West Harlem residents say new shared trash bins are an ‘ugly’ sight on historic block. Are they coming our way?

By Arthur Schwartz

Shared Containers on 152nd Street. Photo courtesy of The Curious Uptowner.

According to The Gothamist, “residents of historic buildings on a tree-lined section of Upper Manhattan found a new feature in their neighborhood” in mid-September: “…large, wheeled bins labeled ‘Trash’.”

“The Sanitation Department installed the shared dumpsters on residential streets in West Harlem as part of a pilot program inspired by operations in cities like Barcelona and Paris, where residents throw away trash in communal bins instead of leaving bags on sidewalks for collection. Officials say the goal is to reduce the city’s exploding rat population by eliminating the rodents’ access to food sources in household trash.”

“Caroline Miller, who lives with her husband on West 149th Street, said the dumpsters were set up outside her first-floor apartment without community input. ‘I hate them so much. It is ridiculous. We got no notice, we got no say,’ said Miller, a 36-year-old opera singer… ‘It’s like I’m living in the back alley of a school building’.”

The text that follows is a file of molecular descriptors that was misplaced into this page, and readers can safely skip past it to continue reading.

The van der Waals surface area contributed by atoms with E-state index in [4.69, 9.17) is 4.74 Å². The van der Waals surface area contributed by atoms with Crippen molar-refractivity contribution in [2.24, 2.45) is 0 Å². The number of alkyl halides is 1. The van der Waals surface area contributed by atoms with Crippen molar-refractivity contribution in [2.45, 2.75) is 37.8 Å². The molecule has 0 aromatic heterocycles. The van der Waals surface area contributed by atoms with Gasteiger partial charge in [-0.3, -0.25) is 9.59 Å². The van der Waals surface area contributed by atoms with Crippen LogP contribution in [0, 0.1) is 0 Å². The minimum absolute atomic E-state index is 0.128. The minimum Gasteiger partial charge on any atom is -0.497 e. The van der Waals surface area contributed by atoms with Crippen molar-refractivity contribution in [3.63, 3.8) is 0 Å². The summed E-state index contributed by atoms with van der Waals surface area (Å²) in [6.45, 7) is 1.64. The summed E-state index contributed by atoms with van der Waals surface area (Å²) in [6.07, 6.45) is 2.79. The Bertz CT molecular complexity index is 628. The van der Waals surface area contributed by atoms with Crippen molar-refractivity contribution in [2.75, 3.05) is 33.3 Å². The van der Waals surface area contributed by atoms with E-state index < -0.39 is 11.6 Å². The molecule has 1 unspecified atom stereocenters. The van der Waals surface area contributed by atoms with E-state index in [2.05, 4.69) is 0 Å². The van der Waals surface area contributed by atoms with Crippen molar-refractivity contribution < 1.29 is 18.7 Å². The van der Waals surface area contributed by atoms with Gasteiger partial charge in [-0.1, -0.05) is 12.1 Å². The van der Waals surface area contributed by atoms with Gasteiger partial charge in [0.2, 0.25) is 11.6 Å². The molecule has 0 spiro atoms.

“The bins were installed in clusters in September on each residential block between West 142nd and West 144th streets and between West 146th and West 153rd streets, from Broadway to Amsterdam Avenue. The large containers were also installed outside several public schools in the neighborhood in August.”

The goal of the wheeled dumpsters is to prevent garbage from piling up on sidewalks—tasty magnets for rats. Each street has been getting five sets containing two or three bins, each of which takes up one-and-a-half parking spaces according to the City of New York Department of Sanitation. Pick-up is supposed to be six days a week.

Some of the first new containers were placed in front of P.S./I.S. 210 on W 152nd Street between Amsterdam Avenue and Broadway in August. Used exclusively by the school, they include three for trash; one for metal, glass, and plastic; two for paper and cardboard; and two for compost.

Could this be the future in front of P.S. 41, P.S. 3, and the 75 Morton Street School?